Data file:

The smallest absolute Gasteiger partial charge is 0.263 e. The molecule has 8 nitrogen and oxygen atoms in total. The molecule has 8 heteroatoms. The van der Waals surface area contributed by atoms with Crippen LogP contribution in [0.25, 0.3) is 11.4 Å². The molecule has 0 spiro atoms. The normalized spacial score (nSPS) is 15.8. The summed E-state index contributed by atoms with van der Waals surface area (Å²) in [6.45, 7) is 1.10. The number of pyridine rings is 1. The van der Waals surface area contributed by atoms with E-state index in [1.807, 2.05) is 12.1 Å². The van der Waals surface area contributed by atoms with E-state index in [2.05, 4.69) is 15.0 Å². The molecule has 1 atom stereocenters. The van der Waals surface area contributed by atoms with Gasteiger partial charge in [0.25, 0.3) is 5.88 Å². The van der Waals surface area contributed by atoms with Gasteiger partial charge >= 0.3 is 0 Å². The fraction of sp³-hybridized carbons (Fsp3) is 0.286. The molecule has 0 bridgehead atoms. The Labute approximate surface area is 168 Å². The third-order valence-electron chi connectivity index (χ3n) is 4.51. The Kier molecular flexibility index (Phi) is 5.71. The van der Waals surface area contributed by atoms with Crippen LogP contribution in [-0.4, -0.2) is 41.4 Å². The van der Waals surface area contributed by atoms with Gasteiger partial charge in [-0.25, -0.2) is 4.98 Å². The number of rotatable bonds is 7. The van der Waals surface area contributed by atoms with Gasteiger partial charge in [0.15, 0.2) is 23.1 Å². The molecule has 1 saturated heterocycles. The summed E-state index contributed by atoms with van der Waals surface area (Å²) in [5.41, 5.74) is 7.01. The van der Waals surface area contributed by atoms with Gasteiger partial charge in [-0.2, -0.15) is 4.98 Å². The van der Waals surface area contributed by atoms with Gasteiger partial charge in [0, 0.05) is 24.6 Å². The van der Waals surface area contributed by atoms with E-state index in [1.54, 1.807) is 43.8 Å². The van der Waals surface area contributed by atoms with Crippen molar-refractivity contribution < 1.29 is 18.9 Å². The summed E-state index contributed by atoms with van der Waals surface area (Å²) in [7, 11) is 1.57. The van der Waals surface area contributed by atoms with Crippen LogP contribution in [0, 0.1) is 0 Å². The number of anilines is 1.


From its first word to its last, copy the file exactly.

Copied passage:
The smallest absolute Gasteiger partial charge is 0.263 e. The molecule has 8 nitrogen and oxygen atoms in total. The molecule has 8 heteroatoms. The van der Waals surface area contributed by atoms with Crippen LogP contribution in [0.25, 0.3) is 11.4 Å². The molecule has 0 spiro atoms. The normalized spacial score (nSPS) is 15.8. The summed E-state index contributed by atoms with van der Waals surface area (Å²) in [6.45, 7) is 1.10. The number of pyridine rings is 1. The van der Waals surface area contributed by atoms with E-state index in [1.807, 2.05) is 12.1 Å². The van der Waals surface area contributed by atoms with E-state index in [2.05, 4.69) is 15.0 Å². The molecule has 1 atom stereocenters. The van der Waals surface area contributed by atoms with Gasteiger partial charge in [0.25, 0.3) is 5.88 Å². The van der Waals surface area contributed by atoms with Gasteiger partial charge >= 0.3 is 0 Å². The fraction of sp³-hybridized carbons (Fsp3) is 0.286. The molecule has 0 bridgehead atoms. The Labute approximate surface area is 168 Å². The third-order valence-electron chi connectivity index (χ3n) is 4.51. The Kier molecular flexibility index (Phi) is 5.71. The van der Waals surface area contributed by atoms with Crippen LogP contribution in [-0.4, -0.2) is 41.4 Å². The van der Waals surface area contributed by atoms with Gasteiger partial charge in [-0.25, -0.2) is 4.98 Å². The number of rotatable bonds is 7. The van der Waals surface area contributed by atoms with Gasteiger partial charge in [0.15, 0.2) is 23.1 Å². The molecule has 1 saturated heterocycles. The summed E-state index contributed by atoms with van der Waals surface area (Å²) in [5.41, 5.74) is 7.01. The van der Waals surface area contributed by atoms with Gasteiger partial charge in [-0.2, -0.15) is 4.98 Å². The van der Waals surface area contributed by atoms with Gasteiger partial charge in [0, 0.05) is 24.6 Å². The van der Waals surface area contributed by atoms with E-state index in [1.54, 1.807) is 43.8 Å². The van der Waals surface area contributed by atoms with Crippen molar-refractivity contribution < 1.29 is 18.9 Å². The summed E-state index contributed by atoms with van der Waals surface area (Å²) in [7, 11) is 1.57. The van der Waals surface area contributed by atoms with Crippen LogP contribution in [0, 0.1) is 0 Å². The number of anilines is 1.